Public offense

A LAW EACH DAY (KEEPS TROUBLE AWAY) - Jose C. Sison (The Philippine Star) - January 15, 2021 - 12:00am

Under our penal laws, a crime is a public offense against the people. So the charges are filed in court by the Public Prosecutor. But can a private person, particularly the victim, participate in the prosecution of the case even if she is not the one who filed a complaint affidavit? Why? These are the questions answered in this case of Charito.

Charito got married to Bert in a civil ceremony solemnized by a city judge. During the subsistence of their marriage about 40 years later, Berto contracted a second marriage with Trining under a different name of Nardo, solemnized by another city judge.

At that time Charito was already living in the United States and could not personally file a case for bigamy in the Philippines. So, she asked two of her relatives here in the Philippines, Ben and Willy, to commence the criminal proceeding against Berto. Thus, Ben and Willy filed a verified complaint-affidavit before the City Prosecutor of the city where Berto got married to Trining. Thereafter an Information was filed with the Regional Trial Court (RTC). On arraignment, Bert a.k.a Nardo pleaded not guilty.

During the pre-trial Atty. Andres appeared in behalf of Charito, the private offended party, as private prosecutor with the conformity and under the control and supervision of Assistant City Prosecutor Gary. But Berto filed an omnibus motion to disqualify Atty. Andres, arguing that Charito could not be represented in the bigamy case because she was not a party thereto as she did not file the complaint affidavit. He also argued that Charito already waived her right to file a civil and criminal complaint against him and Trining. The RTC granted the motion and proceeded with the trial of the case without the participation of Atty. Andres as private prosecutor.

This ruling was questioned by Atty. Andres before the Court of Appeals which issued a Temporary Restraining Order (TRO). But despite the TRO the RTC proceeded with the presentation of the prosecution evidence and subsequently dismissed the bigamy case based on the demurrer to the evidence filed by Berto. Eventually however, the CA annulled the RTC resolution disqualifying Atty. Andres from participation in the case and its order dismissing the bigamy case against Bert aka Nardo. Was the CA correct?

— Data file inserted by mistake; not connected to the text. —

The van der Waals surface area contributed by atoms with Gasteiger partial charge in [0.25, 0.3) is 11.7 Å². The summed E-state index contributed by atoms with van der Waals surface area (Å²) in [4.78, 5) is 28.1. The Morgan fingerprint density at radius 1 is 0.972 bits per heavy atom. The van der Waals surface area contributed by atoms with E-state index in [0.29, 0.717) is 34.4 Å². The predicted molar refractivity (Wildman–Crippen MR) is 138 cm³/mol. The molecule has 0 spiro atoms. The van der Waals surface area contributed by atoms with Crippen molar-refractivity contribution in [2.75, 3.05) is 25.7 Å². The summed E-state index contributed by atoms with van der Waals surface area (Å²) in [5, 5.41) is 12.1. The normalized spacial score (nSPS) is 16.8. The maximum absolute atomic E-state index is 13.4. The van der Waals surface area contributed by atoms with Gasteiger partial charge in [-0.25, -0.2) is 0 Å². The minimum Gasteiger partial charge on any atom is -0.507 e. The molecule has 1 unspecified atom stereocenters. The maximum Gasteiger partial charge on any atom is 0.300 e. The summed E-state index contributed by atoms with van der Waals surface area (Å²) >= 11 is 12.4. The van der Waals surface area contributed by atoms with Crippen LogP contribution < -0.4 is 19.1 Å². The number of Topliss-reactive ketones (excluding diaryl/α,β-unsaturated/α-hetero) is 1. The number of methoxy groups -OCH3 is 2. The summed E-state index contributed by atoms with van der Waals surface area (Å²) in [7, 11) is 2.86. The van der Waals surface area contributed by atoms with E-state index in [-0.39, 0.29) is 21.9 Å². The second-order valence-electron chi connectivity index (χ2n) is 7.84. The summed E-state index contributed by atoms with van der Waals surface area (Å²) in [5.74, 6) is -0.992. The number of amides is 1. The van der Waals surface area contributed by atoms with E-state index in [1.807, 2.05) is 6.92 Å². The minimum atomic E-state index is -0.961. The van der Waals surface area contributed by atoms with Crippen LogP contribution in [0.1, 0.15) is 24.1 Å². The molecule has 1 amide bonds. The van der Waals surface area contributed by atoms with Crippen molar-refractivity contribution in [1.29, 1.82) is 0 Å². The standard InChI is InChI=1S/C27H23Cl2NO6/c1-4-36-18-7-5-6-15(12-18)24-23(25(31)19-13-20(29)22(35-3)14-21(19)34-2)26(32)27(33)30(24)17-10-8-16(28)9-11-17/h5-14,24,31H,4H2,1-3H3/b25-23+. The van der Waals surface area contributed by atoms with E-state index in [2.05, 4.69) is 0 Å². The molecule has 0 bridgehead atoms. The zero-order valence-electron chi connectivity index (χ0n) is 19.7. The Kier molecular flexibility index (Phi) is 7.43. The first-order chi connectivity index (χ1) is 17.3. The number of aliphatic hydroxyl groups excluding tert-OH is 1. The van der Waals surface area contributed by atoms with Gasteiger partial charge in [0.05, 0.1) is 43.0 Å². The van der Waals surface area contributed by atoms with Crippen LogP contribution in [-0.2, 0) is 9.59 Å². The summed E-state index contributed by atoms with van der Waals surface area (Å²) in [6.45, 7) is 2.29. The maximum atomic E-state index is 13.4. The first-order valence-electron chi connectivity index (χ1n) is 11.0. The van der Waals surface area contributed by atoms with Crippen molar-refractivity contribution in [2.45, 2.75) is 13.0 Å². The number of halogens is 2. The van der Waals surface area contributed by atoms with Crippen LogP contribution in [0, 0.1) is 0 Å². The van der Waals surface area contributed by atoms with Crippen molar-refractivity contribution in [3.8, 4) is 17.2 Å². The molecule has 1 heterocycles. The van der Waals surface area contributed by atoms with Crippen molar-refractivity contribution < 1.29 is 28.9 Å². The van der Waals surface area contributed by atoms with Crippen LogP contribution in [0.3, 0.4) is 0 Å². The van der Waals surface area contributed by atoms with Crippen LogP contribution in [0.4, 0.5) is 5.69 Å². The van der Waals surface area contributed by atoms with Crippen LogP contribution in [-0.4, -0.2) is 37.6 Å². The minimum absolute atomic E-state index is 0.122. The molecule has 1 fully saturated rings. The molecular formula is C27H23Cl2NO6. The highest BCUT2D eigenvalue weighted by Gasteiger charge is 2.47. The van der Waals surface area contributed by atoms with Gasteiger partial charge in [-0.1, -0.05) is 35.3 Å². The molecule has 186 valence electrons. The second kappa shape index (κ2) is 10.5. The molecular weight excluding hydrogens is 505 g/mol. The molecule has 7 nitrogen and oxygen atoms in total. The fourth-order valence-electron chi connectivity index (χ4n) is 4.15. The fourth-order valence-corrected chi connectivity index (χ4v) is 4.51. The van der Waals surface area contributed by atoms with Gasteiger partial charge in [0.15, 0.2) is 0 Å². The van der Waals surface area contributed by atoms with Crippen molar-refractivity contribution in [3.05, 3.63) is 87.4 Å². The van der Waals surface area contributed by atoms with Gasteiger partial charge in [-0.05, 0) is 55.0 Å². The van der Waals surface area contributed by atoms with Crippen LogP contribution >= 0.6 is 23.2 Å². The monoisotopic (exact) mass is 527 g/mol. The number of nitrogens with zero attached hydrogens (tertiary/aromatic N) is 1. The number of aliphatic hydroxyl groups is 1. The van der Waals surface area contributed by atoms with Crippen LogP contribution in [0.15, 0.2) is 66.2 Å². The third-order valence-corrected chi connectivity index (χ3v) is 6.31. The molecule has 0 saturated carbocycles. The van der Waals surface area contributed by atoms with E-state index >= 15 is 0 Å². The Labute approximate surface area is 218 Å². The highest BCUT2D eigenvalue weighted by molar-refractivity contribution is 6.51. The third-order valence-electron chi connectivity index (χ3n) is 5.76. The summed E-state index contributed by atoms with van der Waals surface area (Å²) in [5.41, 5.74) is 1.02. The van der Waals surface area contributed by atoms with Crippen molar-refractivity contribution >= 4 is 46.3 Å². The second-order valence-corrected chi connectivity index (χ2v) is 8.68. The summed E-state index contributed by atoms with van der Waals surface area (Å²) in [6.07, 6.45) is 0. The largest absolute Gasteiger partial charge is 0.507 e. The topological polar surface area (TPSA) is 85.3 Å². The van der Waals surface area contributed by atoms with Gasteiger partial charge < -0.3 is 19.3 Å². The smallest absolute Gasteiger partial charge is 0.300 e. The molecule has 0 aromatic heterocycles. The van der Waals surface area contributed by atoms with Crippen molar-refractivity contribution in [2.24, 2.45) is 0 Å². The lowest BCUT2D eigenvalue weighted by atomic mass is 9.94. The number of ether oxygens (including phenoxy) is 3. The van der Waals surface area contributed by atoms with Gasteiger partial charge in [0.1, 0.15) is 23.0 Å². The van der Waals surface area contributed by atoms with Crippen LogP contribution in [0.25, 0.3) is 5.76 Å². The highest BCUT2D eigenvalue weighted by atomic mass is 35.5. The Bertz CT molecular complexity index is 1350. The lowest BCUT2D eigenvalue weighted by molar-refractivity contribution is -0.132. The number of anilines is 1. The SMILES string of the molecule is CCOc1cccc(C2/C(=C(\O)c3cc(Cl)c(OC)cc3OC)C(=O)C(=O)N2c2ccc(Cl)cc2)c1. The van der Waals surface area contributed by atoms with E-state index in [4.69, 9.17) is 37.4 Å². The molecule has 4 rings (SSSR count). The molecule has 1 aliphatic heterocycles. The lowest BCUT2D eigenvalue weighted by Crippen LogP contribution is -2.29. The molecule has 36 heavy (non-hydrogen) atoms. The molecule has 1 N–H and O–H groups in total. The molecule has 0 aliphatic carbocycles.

The Supreme Court (SC) said the CA is correct in ruling that the crime of bigamy, being public in nature, can be denounced by anyone, not only by the offended party, before the prosecuting authorities without the offended party losing her right to recover damages. The offended party could be deprived of the right to intervene in the criminal case only when he or she expressly waives the civil action or reserves the right to institute it. Here there is no such waiver and Atty. Andres’ appearance as private prosecutor is proof enough of Charito’s determination to enforce her claim for damages. The fact that Charito, who was already abroad, secured the services of an attorney in the Philippines shows her willingness and interest to participate in the prosecution of the bigamy case and to recover civil liability from Berto and Trining.

Charito, being the offended party, is afforded by law the right to participate through counsel in the prosecution of the offense with respect to its civil aspect. Section 16 of Rule 110 of the Revised Rules of Civil Procedure expressly allows an offended party to intervene by counsel in the prosecution of the offense for the recovery of civil liability, which is deemed instituted with the criminal action unless he/she waives said right to institute it separately. (Villalon and Talde-Villalon vs. Chan, G.R. 196508, Sept. 24, 2014)

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